TT: One of the aspects of Imagining Language that I was most immediately entranced by was the selection of work drawn from Eugene Jolas' transition journal. It's astonishing to see just to what extent things like Joyce's Finnegans Wake and Gertrude Stein's works appeared in a journal surrounded by other, now almost-forgotten, writers exploring similar territory. Can you talk a little about what drew you to the work of writers like Jolas, Abraham Lincoln Gillespie, Bob Brown and other folks connected with transition?  Were there any other specific groups or journals considered for the kind of spotlight focus transition enjoys in Imagining Language?

 

JR: The prominence of transition was strictly related to the central place accorded Finnegans Wake in the anthology. Right from the beginning at Ripley's, the Wake was like Wallace Stevens' jar in Tennessee, gathering all else around it. When I started thinking of Imagining Language as an anthology—around 1985—I characterized it in conversation as “a project in which Finnegans Wake would be normative and central rather than eccentric and peripheral.” Since Joyce's book, as “Work in Progress,” played a similar role in transition , it seemed natural enough to highlight that legacy in Imagining Language by placing our extract in a section drawn exclusively from the pages of Jolas's journal. Another factor contributing to this framing device (for me, at least) was a sense of dismay at the anthology In Transition: A Paris Anthology edited by Noel Riley Fitch published by Doubleday in 1990. The design was handsome, and the contents couldn't help but be astonishing, but Fitch confined her selections to the first couple years of the journal (1927-1930), with an emphasis on works by famous authors (like Gide, Hemingway, Kafka, Rilke). This presentation completely obscured the often zany thematic strategies deployed by Jolas and Elliott Paul, particularly from 1930-1938 when the bulk of transition 's run appeared. A more enduring sense of the “revolution of the word” had long been available by way of Jerry Rothenberg's anthology of that name from 1974. The contents of that anthology, and the innovative format of America a Prophecy, co-edited by Rothenberg with George Quasha (1973), had always provided me with the compass points of how an anthology could be both stimulating and serviceable at the same time.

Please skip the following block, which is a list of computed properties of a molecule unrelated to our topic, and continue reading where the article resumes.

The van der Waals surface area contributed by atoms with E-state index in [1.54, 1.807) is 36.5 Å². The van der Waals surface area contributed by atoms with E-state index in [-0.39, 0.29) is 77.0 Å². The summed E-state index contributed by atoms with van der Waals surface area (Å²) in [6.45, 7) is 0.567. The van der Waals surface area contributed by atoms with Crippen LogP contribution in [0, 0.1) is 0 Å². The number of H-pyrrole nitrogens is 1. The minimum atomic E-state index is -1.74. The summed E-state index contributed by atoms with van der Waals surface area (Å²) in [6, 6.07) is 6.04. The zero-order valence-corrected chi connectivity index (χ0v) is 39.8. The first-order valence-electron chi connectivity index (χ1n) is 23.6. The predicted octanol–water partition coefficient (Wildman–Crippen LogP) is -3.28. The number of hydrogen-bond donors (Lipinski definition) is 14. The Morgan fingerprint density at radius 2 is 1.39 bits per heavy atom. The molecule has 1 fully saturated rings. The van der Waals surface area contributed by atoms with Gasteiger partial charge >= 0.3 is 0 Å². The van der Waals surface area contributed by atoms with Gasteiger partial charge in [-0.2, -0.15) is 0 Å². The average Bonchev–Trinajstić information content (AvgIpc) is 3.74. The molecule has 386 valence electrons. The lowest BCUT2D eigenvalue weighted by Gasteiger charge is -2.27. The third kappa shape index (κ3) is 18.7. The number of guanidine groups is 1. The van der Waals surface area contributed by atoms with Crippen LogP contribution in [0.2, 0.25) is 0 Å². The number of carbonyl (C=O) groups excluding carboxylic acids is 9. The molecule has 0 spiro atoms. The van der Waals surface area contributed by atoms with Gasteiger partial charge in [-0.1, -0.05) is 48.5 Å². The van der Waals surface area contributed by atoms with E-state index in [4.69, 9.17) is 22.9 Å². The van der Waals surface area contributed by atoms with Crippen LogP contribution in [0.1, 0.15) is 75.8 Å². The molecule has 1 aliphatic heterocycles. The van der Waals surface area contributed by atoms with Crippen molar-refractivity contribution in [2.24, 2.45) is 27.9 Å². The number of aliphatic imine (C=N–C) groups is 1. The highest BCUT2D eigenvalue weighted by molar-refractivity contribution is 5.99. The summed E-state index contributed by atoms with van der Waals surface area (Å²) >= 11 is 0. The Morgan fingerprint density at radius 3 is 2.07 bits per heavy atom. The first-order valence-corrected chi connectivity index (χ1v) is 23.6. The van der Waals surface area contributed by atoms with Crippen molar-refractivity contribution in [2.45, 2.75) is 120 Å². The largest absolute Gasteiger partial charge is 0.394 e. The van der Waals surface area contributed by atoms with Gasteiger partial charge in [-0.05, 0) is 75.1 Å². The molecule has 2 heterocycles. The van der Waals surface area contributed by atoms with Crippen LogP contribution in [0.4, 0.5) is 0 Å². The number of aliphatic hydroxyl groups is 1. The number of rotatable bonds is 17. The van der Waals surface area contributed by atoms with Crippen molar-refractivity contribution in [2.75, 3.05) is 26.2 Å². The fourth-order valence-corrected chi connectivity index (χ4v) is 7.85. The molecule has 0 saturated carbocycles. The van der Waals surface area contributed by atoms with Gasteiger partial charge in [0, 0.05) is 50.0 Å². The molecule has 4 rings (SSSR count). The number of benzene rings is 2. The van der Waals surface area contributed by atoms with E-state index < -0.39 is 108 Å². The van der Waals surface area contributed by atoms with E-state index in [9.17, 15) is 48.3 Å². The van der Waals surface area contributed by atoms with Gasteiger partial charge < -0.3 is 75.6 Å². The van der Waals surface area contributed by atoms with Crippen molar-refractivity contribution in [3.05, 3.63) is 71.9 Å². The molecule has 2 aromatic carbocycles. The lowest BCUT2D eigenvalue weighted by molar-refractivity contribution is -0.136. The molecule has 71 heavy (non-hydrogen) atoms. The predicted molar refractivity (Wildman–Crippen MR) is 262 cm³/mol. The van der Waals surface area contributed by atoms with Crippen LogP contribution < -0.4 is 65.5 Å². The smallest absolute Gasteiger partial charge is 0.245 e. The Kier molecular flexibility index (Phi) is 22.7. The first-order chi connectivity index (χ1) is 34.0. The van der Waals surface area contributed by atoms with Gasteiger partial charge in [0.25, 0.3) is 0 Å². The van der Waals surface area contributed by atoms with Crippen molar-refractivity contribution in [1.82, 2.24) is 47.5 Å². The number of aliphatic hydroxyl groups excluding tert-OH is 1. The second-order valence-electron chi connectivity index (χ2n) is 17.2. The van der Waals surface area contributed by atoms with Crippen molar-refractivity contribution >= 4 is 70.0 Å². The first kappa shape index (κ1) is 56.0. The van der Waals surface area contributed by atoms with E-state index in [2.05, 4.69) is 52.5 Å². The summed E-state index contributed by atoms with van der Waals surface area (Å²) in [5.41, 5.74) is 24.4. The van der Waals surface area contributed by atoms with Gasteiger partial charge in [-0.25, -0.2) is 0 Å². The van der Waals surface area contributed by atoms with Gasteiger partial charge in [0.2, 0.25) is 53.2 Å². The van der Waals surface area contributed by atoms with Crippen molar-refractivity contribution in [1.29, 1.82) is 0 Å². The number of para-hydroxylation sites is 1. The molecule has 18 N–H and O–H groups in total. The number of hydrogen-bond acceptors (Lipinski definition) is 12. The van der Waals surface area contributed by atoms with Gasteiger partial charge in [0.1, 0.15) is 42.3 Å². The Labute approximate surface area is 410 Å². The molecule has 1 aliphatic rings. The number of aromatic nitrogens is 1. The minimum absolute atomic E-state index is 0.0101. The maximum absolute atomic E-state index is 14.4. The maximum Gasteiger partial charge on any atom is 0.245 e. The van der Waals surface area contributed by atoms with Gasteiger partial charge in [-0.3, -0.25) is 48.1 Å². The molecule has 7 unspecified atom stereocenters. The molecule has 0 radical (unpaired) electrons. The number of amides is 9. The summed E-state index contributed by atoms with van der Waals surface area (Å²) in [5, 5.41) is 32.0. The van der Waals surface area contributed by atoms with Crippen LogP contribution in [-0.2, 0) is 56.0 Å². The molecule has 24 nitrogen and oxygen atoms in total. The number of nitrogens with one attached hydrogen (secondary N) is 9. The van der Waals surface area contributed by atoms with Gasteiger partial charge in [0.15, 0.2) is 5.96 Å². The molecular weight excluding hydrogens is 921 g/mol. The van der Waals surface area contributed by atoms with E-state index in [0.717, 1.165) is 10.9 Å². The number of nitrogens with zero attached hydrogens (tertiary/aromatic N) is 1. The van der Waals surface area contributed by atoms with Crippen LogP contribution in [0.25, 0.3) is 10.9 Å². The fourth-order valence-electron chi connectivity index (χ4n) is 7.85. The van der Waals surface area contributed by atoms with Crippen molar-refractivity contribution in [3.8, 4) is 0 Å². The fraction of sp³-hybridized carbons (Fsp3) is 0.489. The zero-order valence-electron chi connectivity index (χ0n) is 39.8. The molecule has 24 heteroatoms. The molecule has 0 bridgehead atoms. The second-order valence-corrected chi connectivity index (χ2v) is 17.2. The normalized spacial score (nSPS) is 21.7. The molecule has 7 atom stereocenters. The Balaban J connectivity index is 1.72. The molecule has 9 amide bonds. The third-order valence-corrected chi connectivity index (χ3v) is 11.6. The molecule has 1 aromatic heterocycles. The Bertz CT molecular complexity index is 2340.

Because the role played by transition in Imagining Language was predicated on Finnegans Wake, we never considered other magazines as framing devices or germinal contexts. For the “Sound Effects” section, however, we had a keen sense of an specific legacy, the traces of which could be found in vanguard periodicals. It was while working on Imagining Language that I embarked on what has now become a decade long crawl through the whole repertoire of modernist avant-garde journals, providing indispensable perspective for Oblique Modernism and lots of material ripe for translation and/or reprint for the anthology projects I'm still working on. These journals constituted a sort of international lingua franca. They tended to be polylingual; they took their marching orders, as it were, from Apollinaire; they pioneered sound poems and concrete poems as practical means of surmounting language barriers; and by their commitment to visual arts they substantiated this trans-linguistic zone. I've gone page by page through the contents of over a hundred of them at this point—too many to list except by a baker's dozen: Bleu ed. Gino Cantarelli (1920-1921), Contimpuranul ed. I. Vinea and Marcel Janco (1922-1926), Devetsil ed. Jaroslav Seifert and Karel Teige (1922), Grecia ed. Isaac del Vando-Villar (1919-1920), L'Italia Futurista ed. Bruno Corra, Arnaldo Ginna, Emilio Settimelli (1916-1918), Ma ed. Lajos Kassák (1917-1925), Mecano ed. I. K. Bonset [Theo van Doesburg] (1922-1923), Merz ed. Kurt Schwitters (1923-1932), Noi ed. Enrico Prampolini (1917-1920, 1923-1925), Nord-Sud ed. Pierre Reverdy (1917-1918), Orpheu ed. Mário de Sá-Carneiro and Fernando Pessoa (1915), Het Overzicht ed. Berckelaers [Michel Seuphor and Josef Peeters] (1921-1925), Portugal Futurista ed. José de Almada-Negreiros (1915), SIC ed. Pierre Albert-Birot (1916-1919), 391 ed. Francis Picabia (1917-1924), and Zwrotnica ed. Tadeusz Peiper (1922-1923, 1926-1927).

In the milieu of these and other journals and books, an expansive typographic field was cultivated from which we compiled the potential for yet another section in Imagining Language. Amédée Ozenfant used terms like “psychotypie” and “typométrique” to speak of this tendency, and Marius de Zayas defined the psychotype as “an art which consists in making the typographical characters participate in the expression of thoughts and in the painting of the states of soul, no more as conventional symbols but as signs having significance in themselves.” A critic writing in Les Soirées de Paris in 1914 thought it imperative that humans begin to conceive the world “synthetico-ideographically instead of analytico-discursively.” The graphic and typographic liberation of the word in the wake of Mallarmé and Marinetti established a dimension in which poems might rival—or, less aggressively, participate in the milieu of—the visual arts. Because we ended up with so much in the way of typographic compositions, Steve and I realized it would be too intrusive to the structure of the whole if we were to attempt any kind of documentary overview—which had never been our agenda, anyway, with respect to the topic areas of the anthology—so we settled on the very thin profile in “Words in Freedom” and left it at that.

 

 

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